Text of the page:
I like to remind myself that sustainability is more than just a recycled material or something new made from something old, it is more about having an appreciation and understanding of design whatever its age. I was raised attending makers markets and art fairs where you could meet the person who designed and made the product, and I think seeing their ideas and inspirations has really shaped my career path and my interests. I am very emotionally driven by purchases and I like learning more about how others connect with what they select, how marketing and visual merchandising effects this, and how dramatically our habits have changed in recent years. 

The fact that sustainability affects everything – it is not objects or nice things, it is a way a building is made, a way a road is designed, social systems etc. – and the time pressure we are facing makes it a main focus for me. It can feel overwhelming at times but I think it is a positive incentive to see how innovation on both small and large scales connects us globally, which is often wonderful to witness.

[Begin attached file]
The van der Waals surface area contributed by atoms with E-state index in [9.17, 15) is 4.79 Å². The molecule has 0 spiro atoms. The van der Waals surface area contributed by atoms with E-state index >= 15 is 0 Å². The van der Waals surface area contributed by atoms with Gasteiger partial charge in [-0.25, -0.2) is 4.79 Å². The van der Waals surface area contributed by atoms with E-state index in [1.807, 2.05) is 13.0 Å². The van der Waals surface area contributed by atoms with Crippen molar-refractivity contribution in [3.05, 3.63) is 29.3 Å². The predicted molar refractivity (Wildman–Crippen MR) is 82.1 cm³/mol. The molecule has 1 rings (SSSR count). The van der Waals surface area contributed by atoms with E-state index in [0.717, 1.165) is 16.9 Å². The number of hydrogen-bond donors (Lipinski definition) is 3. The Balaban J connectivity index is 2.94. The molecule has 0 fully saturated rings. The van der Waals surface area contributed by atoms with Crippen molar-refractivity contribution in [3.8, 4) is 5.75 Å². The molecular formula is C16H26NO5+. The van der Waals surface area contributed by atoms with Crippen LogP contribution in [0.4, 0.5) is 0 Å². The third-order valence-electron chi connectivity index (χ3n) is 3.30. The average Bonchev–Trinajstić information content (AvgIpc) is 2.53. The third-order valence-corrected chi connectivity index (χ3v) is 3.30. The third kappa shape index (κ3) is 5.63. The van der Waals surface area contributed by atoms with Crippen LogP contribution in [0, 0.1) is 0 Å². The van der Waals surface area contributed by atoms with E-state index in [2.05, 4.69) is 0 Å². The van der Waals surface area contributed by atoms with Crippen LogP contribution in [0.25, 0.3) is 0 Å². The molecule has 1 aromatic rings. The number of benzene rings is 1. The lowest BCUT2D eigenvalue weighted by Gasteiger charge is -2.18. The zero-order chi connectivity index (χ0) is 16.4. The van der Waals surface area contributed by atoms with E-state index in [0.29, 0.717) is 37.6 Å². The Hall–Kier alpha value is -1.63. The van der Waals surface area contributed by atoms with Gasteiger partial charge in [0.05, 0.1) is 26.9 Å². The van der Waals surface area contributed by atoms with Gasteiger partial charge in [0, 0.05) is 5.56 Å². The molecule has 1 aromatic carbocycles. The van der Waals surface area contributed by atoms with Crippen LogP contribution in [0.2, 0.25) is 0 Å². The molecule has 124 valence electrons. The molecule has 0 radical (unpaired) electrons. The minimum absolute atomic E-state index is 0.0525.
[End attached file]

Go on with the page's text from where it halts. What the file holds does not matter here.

What do you hope to achieve in the future with your practice? 

Gathering or creating a knowledge bank relating to sustainable, durable designs is my ultimate goal so that I can advise and support like-minded people and convert others! I would like to be able to assist in the making of products and help others to design and produce things in a conscious way. This could be by recommending a material, creating a visual identity for a company or by sharing my knowledge of up and coming or developing innovations. I want to feel positive towards the future of design, traditional skills and the lives of makers rather than feeling as though we are draining resources. I would love to learn more about historic craft from different cultures and just continue to absorb everything I can with an aim of helping others alongside my own creative projects.